My ex-husband is suing for half of our children’s 529 plans — eight years after our divorce. Is he entitled to plunder these accounts?

I opened 529 educational funds for each of our four children shortly after they were born. Only one person may be listed as the account owner, so during my marriage I owned, managed and contributed monthly to each fund from a joint checking account. 

My spouse knew about the funds, but they were not included in our marital settlement agreement when we divorced. The funds were meant to help offset the educational cost of sending our children to college. 

Eight years after our divorce was finalized, however, my ex-husband has decided to take me to court for “his share” of the money contributed to these accounts. The assets weren’t concealed during the marriage.

One fund earned three times the amount of our personal contributions in interest alone. Would my ex be entitled to half of the actual contributions made during the marriage or half of the overall account values, including contributions and earned interest? 

Ex-Wife and Mother of Four 

“A judge would not look favorably upon his coming back eight years later seeking a share of your finances.”

MarketWatch illustration

Dear Ex-Wife and Mother,

Congratulations on setting up tax-advantaged 529 accounts when your children were born, and staying the course. You did the right thing. I’m sorry your husband has decided eight years after your divorce that he deserves 50% of these accounts.

You divorced your husband for a reason — or, likely, several reasons. A judge would not look favorably upon his coming back eight years later seeking a share of your finances. I would be surprised if a lawyer did not tell you the same thing.

Courts have often treated 529 accounts as the child’s property, even though they’re in a parent’s name. The law firm Goldsberry, Portz & Lutterbie reviewed a range of cases in states including Texas, Ohio and New York concerning the division of such accounts in a divorce.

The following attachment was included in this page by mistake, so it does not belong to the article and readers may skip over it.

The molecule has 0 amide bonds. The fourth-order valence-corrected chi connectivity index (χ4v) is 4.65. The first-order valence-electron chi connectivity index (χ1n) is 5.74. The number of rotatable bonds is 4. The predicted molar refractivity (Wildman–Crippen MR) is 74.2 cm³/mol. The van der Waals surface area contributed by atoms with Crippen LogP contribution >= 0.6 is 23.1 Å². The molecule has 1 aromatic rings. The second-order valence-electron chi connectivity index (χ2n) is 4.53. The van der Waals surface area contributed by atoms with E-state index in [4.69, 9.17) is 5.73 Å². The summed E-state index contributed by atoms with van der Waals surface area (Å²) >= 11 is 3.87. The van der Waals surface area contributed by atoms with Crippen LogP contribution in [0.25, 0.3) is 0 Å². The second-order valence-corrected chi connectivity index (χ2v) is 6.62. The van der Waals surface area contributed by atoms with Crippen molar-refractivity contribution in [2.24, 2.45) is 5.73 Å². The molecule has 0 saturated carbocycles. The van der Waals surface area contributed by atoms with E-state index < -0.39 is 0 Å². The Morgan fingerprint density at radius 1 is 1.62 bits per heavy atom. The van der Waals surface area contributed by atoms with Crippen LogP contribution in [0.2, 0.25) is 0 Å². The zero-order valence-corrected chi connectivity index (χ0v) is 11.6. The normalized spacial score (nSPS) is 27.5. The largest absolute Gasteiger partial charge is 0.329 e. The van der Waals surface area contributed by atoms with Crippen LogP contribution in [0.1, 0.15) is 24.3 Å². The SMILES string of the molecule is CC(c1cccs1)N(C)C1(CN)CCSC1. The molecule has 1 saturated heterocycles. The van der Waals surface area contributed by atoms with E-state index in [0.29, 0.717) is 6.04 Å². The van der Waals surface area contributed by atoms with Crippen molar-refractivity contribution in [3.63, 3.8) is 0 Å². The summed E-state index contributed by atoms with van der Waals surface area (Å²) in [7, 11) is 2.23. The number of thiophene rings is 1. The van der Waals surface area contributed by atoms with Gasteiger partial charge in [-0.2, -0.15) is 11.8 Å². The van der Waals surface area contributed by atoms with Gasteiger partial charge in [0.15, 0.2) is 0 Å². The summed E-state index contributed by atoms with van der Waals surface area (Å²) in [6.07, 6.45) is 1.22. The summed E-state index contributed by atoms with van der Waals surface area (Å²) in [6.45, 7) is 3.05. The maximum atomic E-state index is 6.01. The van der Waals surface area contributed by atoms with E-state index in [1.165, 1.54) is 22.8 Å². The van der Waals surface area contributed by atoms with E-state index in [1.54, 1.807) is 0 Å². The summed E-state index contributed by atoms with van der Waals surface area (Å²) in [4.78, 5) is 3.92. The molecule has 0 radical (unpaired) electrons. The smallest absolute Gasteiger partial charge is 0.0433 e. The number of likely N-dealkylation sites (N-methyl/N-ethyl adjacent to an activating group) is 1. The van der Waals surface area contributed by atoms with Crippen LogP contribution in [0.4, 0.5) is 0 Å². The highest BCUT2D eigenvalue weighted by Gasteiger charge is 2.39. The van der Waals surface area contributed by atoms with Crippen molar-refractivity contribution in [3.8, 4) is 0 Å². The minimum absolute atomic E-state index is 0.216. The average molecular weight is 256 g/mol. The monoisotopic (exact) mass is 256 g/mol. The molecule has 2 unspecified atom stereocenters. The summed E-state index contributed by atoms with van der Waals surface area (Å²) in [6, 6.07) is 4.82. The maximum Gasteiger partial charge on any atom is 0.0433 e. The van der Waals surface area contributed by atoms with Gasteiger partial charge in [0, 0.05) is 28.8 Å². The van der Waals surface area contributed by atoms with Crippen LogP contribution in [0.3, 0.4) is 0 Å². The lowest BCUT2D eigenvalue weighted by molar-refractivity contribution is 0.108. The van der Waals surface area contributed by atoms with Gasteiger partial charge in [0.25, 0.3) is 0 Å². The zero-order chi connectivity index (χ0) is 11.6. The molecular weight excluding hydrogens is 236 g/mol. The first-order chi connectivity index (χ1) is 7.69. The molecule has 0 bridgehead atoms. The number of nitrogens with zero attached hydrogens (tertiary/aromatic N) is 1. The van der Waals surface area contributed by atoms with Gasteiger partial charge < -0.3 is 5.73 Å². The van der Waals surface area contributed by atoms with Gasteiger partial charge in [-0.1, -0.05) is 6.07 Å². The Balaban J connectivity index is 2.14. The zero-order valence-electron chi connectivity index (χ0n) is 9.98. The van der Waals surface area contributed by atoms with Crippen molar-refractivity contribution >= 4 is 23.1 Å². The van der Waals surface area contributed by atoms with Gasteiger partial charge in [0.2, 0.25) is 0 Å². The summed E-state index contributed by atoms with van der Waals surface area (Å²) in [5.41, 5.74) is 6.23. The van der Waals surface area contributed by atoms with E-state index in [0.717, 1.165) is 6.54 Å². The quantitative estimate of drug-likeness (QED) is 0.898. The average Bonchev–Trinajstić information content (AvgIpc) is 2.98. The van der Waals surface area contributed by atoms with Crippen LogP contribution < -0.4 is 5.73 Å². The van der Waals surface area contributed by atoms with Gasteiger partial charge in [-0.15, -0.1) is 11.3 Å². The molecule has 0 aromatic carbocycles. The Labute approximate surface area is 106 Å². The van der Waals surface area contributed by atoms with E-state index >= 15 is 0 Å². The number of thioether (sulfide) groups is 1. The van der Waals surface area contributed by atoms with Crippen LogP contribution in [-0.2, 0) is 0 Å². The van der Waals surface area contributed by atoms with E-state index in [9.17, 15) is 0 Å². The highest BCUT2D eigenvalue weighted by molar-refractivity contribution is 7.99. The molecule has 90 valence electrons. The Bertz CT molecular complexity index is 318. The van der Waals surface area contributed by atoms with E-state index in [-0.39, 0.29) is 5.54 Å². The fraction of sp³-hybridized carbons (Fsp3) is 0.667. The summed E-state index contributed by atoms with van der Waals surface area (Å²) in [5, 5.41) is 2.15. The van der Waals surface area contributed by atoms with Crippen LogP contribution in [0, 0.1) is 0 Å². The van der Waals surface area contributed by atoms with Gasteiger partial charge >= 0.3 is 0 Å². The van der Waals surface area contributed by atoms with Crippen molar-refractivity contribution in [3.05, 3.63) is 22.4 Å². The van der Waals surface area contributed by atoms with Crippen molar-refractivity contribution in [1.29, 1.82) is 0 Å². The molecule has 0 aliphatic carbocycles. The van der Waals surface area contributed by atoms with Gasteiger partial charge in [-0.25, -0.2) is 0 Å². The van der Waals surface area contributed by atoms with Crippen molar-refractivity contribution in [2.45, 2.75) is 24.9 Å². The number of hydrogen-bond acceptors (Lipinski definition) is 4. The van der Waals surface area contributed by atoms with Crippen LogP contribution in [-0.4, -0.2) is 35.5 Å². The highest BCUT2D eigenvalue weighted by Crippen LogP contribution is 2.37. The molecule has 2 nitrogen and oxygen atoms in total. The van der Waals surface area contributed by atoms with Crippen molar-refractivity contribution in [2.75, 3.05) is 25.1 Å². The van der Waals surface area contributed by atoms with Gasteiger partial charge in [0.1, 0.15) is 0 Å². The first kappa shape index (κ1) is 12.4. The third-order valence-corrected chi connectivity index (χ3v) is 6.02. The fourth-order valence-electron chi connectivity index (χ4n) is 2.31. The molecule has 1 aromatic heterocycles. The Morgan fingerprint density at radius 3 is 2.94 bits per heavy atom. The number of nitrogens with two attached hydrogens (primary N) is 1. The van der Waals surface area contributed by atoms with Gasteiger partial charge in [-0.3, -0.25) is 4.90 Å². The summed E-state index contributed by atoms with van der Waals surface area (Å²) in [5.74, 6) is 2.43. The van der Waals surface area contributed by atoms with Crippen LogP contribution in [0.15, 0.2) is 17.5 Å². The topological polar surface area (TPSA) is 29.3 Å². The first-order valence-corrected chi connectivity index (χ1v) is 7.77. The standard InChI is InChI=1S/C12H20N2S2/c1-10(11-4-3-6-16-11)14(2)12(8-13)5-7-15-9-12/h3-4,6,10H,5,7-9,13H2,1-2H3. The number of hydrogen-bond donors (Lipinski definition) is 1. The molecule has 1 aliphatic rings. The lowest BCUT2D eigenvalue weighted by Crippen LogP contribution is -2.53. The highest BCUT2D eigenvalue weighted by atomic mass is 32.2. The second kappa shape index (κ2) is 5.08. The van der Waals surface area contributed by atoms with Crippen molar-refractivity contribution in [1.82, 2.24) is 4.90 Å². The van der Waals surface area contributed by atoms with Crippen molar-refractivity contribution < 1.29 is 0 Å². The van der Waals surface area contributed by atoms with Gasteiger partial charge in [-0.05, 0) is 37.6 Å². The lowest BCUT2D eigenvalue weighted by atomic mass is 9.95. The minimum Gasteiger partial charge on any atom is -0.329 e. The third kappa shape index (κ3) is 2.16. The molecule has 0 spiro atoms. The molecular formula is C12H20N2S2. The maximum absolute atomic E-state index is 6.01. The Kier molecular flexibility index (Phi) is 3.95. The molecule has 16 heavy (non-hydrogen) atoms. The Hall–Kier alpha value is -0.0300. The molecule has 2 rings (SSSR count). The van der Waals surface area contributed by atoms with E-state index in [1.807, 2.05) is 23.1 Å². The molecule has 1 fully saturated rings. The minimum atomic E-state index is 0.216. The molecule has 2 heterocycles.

In Ramsay v. Ramsay in Ohio, “the court considered the accounts to be the property of the parties’ children not subject to division between the parties during the divorce. Courts in Indiana have also treated 529 accounts as separate from the parents’ property,” the law firm said.

In Zuchowski v. Zuchowski in New York, the parties agreed to share college expenses 50/50 and keep the 529 plan in the wife’s name, the firm added. But when she tried years later to use that fact to reduce her share of the college expenses, the court said the account’s purpose was to fund the child’s education, not personally benefit either party.

As these court cases suggest, it’s complicated. At the time of your divorce, the judge could have decided to split the money in these 529 accounts. Even though these accounts were set up for the benefit of your children’s education, they were still considered marital assets. But not anymore.

Timing is important

“Typically, all disputable issues must be resolved or else title controls,” says Randall Kessler, a divorce lawyer in Atlanta. “In other words, if the accounts are controlled by her, she remains in charge. If they were not disputed during the divorce, that’s on him and/or his legal counsel.”

“Otherwise, cases might be subject to being reopened over and over and over,” Kessler adds. “It is a basic tenet of the law that all contestable issues or claims must be resolved or they are forfeited unless specifically reserved — if parties agree that later discovered assets shall be divided.”

Matheu Nunn, a divorce lawyer and partner at Einhorn Barbarito in Denville, N.J., agrees that this should have been hashed out eight years ago. “Divorce agreements are contracts. And, like any contract, they are presumptively enforceable — as written,” he says.

However, in nearly every state, the distribution of assets like a 529 plan in a divorce is guided by principles of equity and fairness. A judge, for instance, would want to know whether the omission of the 529 plans from the agreement was accidental or intentional.

“A judge would want to know whether you made any additional contributions after the complaint for divorce had been filed,” Nunn adds. “If so, your ex-spouse would not be entitled to any post-complaint contributions made by you.”

From your telling, these accounts were not hidden during the divorce proceedings, your ex-husband was aware of them, and they were not included or divided as part of the division of marital assets. As Kessler sees it, your ex-husband is likely out of time and out of luck.

I hope and trust your children will get the education they deserve.

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